Grails is really easy to get started with on green-field projects because the domain model defines the database schema, so you don't have to worry about that side of things.
In that case, you have to carefully map the domain classes yourself.
If you have a large schema, that could take a while.
You can do that with the following commands: Every time you make a change to your schema, such as adding a field to a domain class, creating a new domain class, etc., you'll need to create and run a migration.
After making a schema change, you'll want to issue the following command to generate a new migration to be run: line in your initial changelog file.
Nut Data' on field 'idd': rejected value [123456-1234]; codes [sps.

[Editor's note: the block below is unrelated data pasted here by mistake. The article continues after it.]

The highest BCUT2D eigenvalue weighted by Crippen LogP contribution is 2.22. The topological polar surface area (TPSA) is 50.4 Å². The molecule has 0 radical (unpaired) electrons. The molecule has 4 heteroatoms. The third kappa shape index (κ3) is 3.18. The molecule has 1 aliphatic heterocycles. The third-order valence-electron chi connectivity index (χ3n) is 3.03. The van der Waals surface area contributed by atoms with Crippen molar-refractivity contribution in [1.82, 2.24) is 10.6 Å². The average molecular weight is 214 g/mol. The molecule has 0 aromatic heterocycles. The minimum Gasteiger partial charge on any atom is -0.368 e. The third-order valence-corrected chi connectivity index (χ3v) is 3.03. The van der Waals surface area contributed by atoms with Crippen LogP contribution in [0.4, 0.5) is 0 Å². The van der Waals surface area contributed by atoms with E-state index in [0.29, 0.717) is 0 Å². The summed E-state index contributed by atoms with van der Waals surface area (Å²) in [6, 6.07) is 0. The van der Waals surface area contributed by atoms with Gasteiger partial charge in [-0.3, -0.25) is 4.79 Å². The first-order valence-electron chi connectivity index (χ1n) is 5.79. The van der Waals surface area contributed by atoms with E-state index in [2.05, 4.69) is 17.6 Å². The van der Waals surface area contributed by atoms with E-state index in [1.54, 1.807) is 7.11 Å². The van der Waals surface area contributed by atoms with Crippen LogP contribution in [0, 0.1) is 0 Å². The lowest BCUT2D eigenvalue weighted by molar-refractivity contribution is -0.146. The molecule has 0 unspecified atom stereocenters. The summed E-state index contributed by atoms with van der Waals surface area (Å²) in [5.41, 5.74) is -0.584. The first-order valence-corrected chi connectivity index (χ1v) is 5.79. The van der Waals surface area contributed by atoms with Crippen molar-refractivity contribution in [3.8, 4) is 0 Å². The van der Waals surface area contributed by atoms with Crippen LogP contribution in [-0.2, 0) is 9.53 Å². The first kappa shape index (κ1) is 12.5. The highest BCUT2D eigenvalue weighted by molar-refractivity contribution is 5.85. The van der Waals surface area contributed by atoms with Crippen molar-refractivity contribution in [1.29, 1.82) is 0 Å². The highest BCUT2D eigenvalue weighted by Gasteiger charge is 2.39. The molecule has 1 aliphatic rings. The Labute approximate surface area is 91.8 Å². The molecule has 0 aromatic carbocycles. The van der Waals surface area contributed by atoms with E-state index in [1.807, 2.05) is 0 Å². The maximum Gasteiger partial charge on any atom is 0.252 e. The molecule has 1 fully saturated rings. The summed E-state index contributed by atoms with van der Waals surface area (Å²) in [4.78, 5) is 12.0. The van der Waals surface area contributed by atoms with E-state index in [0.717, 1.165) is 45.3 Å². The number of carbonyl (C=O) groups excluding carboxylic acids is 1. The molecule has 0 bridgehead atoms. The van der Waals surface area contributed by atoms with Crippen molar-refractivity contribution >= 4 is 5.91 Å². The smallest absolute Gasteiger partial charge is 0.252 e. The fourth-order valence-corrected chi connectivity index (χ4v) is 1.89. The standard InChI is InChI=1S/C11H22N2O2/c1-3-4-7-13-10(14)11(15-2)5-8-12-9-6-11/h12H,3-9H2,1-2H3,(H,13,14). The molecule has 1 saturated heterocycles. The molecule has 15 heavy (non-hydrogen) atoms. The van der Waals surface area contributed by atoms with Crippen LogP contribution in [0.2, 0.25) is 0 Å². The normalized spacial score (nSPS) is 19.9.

It seems that you are saving a duplicate object with the same idd. def gotten From DB = The Object.get( ) ; //for example def updates Object = new Make New Object From JSON( request ) ; // this one contains the updates // either check property by property or just update all properties // whatever is more efficiente or if you don't care.You will need to remove any “db Create” lines from grails-app/conf/Data Source.groovy.This is done to prevent grails from attempting to make changes to the schema on its own. Another option is delete the old object and insert the new one: but this must be performed in a [email protected]: I think you should re-check the constraint of the domain class (or better, post the domain class structure so we can all check). @Hanu Athena: well, the typical way is to get the object IN DATABASE out and change its properties according to your new object, then call save.When developing a web application, it is often important to make structural changes to the database backing it, as well as keep track of these changes and make it easy for other developers to make the same ones. They give you this support and functionality, as well as many other things such as rolling back database changes and generating data for newly created non-nullable columns.